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State mayors release list of recommendations for Murphy

By , - Last modified: November 28, 2017 at 3:08 PM
Gov.-elect Phil Murphy.
Gov.-elect Phil Murphy. - ()

Replacing the New Jersey Economic Development Authority’s Choose New Jersey tax incentive program with a system that distributes payments more evenly across all municipalities is on the top of the New Jersey Urban Mayor’s Association’s wish list.

That was just one of the items on the NJUMA’s list of 10 specific recommendations it has made to Governor-elect Phil Murphy. The NJUMA also wants to further beautify the state, redistribute school funds and increase the number of distressed communities that would receive tax incentives for new construction or renovating existing developments.

NJUMA, a state-wide advocacy association consisting of the mayors of 23 townships and cities, officially released its 10 recommendations to Murphy shortly after the conclusion of its annual summit last week in Atlantic City.

“We want to say to the new incoming governor that it’s extremely critical that urban communities are at the forefront of a lot of the initiatives that need to come out of Trenton,” said Wilda Diaz, Mayor of Perth Amboy and NJUMA’s outgoing president and chair. “As the urban communities go, that’s how the state will go.”

The NJUMA wants to see an extension of the state’s Payment in Lieu of Taxes (PILOTS) program for the cities and townships that comprise the 32 Urban Enterprise Zones. That program exempts developers from property taxes when creating new buildings or renovating existing ones in economically distressed communities. In 2015, Gov. Chris Christie vetoed a plan that would have extended the program for another decade.

“The UEZ program is critical to our small businesses and residents, as well as corporations that want to move to our communities,” said Diaz. “They are a draw to our communities, and chances are businesses that move into communities will hire local citizens.”

Another issue that Diaz said is critical is redeveloping brownfields, zones containing dilapidated buildings and facilities.

“Providing funding for brownfield remediation and redevelopment is extremely important,” she said. “There are a lot of urban communities that have a legacy of large industries that have left them and have left abandoned sites that need our remediation.”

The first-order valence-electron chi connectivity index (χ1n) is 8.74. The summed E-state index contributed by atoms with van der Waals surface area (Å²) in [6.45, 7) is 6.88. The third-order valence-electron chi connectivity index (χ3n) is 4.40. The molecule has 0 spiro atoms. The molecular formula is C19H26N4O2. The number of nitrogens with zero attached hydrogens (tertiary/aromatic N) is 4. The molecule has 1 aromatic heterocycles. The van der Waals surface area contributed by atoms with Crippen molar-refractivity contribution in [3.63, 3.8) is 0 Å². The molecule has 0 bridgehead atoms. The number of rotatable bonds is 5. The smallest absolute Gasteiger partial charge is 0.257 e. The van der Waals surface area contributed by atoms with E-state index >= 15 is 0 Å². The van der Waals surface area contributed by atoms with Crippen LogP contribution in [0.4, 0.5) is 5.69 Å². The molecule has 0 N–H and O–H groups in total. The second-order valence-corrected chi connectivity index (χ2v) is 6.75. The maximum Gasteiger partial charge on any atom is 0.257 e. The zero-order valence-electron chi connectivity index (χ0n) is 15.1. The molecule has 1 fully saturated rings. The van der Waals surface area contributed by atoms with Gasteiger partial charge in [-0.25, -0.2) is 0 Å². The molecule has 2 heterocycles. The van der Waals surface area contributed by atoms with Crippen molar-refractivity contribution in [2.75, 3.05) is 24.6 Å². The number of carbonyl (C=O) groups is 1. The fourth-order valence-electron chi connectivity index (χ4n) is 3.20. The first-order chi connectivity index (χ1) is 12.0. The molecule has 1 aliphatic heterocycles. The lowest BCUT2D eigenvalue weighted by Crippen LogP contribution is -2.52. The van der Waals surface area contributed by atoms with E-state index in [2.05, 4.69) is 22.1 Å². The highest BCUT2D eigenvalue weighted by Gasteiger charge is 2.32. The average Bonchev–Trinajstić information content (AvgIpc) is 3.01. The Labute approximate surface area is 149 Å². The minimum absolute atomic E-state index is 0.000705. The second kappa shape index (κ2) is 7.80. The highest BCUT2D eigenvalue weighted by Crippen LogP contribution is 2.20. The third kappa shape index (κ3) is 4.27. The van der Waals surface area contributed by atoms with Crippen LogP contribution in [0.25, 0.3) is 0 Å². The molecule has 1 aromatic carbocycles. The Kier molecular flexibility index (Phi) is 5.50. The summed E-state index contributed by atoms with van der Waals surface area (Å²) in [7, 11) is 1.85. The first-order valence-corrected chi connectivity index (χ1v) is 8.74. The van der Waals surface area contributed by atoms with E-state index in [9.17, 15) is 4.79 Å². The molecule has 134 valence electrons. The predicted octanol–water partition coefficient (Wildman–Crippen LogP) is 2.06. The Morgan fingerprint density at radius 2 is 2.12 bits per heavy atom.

The 10 recommendations are:

  1. Provide funding, focus and technical expertise to brownfield remediation and redevelopment;
  2. Distribute proceeds from future long-term tax abatements according to the same proportion as regular property taxes. Today, the schools receive no revenue from PILOTS.
  3. Eliminate Economic Development Authority and other state economic development incentive programs for particular municipalities and create a general incentive distribution formula that takes into account the same factors, such as poverty, concentration of tax exempt properties and need for redevelopment;
  4. Re-examine bail reform. County and state government should absorb more of the associated costs and the criteria for release should be made more stringent;
  5. Increase the weight of tax exempt property and the service needs of daytime population in the calculation of state formula aid to municipalities;
  6. Provide municipalities with more options to raise revenue from tax-exempt properties and commuters, such as local service taxes, fees and resident and nonresidential payroll taxes, in order to offset the costs of supplying critical services to those properties workers;
  7. Fully fund the school funding formula and ensure that districts plan to meet the “local fair share” property tax calculation as mandated in the formula. When school districts get closer to meeting or meet their local fair share, the resulting state aid savings should be proportionately redistributed to districts that are underfunded;
  8. Ensure that new funds are raised to support the school’s Development Authority or find another means to adequately fund school facilities in the former Abbott Districts, such as increased debt service aid;
  9. Give cities and local school districts much more say in whether a charter school can open or expand in their city, and
  10. Allow for charter schools to serve as neighborhood schools and offer seats to students in the community.

Camden Mayor-elect Frank Moran agreed with redistributing economic development incentives, saying the state should focus its resources of improving transportation and other infrastructure as more companies are move in.

“We had to do some bonding for certain infrastructure work to build our capacity, but it’s not enough, and we hope the governor understands that and works with us,” Moran said during one of the conference’s panel discussions.

While Diaz emphasized the NJUMA has a “good relationship with the EDA,” she acknowledged changing the EDA’s system of distributing tax incentives would be met with opposition. With New Jersey being one of the highest taxed states in the country, raising fees on tax-exempt properties and commuters would most likely be met with stiff opposition as well.

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Vince Calio

Vince Calio


Vince Calio covers health care and manufacturing for NJBIZ. You can contact him at vcalio@njbiz.com.

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